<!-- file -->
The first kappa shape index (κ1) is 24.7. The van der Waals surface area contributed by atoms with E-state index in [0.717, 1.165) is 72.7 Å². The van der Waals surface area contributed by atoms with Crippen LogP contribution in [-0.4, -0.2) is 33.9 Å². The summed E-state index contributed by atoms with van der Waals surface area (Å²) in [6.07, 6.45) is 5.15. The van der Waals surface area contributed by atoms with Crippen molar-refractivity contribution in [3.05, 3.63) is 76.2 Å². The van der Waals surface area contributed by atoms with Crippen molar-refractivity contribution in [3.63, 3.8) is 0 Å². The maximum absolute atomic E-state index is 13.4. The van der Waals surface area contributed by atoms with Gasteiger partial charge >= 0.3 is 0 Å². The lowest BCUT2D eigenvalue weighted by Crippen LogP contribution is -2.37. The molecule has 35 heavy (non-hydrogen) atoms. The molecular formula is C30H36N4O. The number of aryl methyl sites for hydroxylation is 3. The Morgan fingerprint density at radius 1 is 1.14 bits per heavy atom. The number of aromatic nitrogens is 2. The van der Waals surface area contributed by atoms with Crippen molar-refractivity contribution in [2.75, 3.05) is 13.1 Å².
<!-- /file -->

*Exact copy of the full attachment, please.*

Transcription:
The first kappa shape index (κ1) is 24.7. The van der Waals surface area contributed by atoms with E-state index in [0.717, 1.165) is 72.7 Å². The van der Waals surface area contributed by atoms with Crippen LogP contribution in [-0.4, -0.2) is 33.9 Å². The summed E-state index contributed by atoms with van der Waals surface area (Å²) in [6.07, 6.45) is 5.15. The van der Waals surface area contributed by atoms with Crippen molar-refractivity contribution in [3.05, 3.63) is 76.2 Å². The van der Waals surface area contributed by atoms with Crippen molar-refractivity contribution in [3.63, 3.8) is 0 Å². The maximum absolute atomic E-state index is 13.4. The van der Waals surface area contributed by atoms with Gasteiger partial charge >= 0.3 is 0 Å². The lowest BCUT2D eigenvalue weighted by Crippen LogP contribution is -2.37. The molecule has 35 heavy (non-hydrogen) atoms. The molecular formula is C30H36N4O. The number of aryl methyl sites for hydroxylation is 3. The Morgan fingerprint density at radius 1 is 1.14 bits per heavy atom. The number of aromatic nitrogens is 2. The van der Waals surface area contributed by atoms with Crippen molar-refractivity contribution in [2.75, 3.05) is 13.1 Å².